17. By: John M. Rose (Institute of Transport and Logistics Studies (ITLS), The University of Sydney, Australia); Lorenzo Masiero (Istituto Ricerche Economiche (IRE), Università della Svizzera Italiana, Svizzera)
    Abstract: The importance of willingness to pay (WTP) and willingness to accept (WTA) measures in the evaluation of policy measures has led to a constant stream of research examining survey methods and model specifications seeking to capture and explain the concept of marginal rates of substitution as much as possible. Stated choice experiments pivoted around a reference alternative allow the specification of discrete choice models to accommodate the prospect theory reference dependence assumption. This permits an investigation of theories related to loss aversion and diminishing sensitivity, and to test the discrepancy between WTP and WTA, widely documented within the literature. With more advanced classes of discrete choice models at our disposal, it is now possible to test different preference specifications that are better able to measure WTP and WTA values. One such model allowing for utility to be directly specified in WTP space has recently shown interesting qualities. This paper compares and contrasts models estimated in preference space to those estimated in WTP space allowing for asymmetry in the marginal utilities by estimating different parameters according to reference, gain and loss values. The results suggest a better model fit for the data estimated in WTP space, contradicting the findings of previous researches. The parameter estimates report significant evidence of loss aversion and diminishing sensitivities even though the symmetric specification outperforms the asymmetric ones. Finally, the analysis of the WTP and WTA measures confirms the higher degree of WTA compared to WTP, and highlights the appeal of the WTP space specification in terms of plausibility of the estimated measures.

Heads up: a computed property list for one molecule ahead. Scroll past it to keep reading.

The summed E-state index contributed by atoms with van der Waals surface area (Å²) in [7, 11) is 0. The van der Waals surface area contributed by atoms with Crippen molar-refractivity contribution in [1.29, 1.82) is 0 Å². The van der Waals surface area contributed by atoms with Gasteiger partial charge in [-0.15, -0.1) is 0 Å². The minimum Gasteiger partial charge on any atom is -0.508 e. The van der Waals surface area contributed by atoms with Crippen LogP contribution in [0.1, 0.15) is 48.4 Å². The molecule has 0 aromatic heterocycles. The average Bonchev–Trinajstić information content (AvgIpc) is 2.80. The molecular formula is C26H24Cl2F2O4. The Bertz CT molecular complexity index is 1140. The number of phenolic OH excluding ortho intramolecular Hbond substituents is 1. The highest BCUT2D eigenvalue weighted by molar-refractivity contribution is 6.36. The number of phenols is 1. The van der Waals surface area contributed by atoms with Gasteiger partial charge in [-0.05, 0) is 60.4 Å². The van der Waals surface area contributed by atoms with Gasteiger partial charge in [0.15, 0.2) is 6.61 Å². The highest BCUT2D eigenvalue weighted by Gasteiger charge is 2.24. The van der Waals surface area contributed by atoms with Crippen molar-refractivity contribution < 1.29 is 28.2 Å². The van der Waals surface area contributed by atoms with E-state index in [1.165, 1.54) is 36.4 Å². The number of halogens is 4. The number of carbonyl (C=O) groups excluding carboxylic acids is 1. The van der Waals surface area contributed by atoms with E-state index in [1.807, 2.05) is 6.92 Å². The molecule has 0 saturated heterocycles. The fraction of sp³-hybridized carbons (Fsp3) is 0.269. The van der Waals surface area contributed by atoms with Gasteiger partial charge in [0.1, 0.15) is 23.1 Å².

Keywords: choice experiments, willingness to pay space, preference asymmetry
    JEL: C25 L91
    Date: 2010–03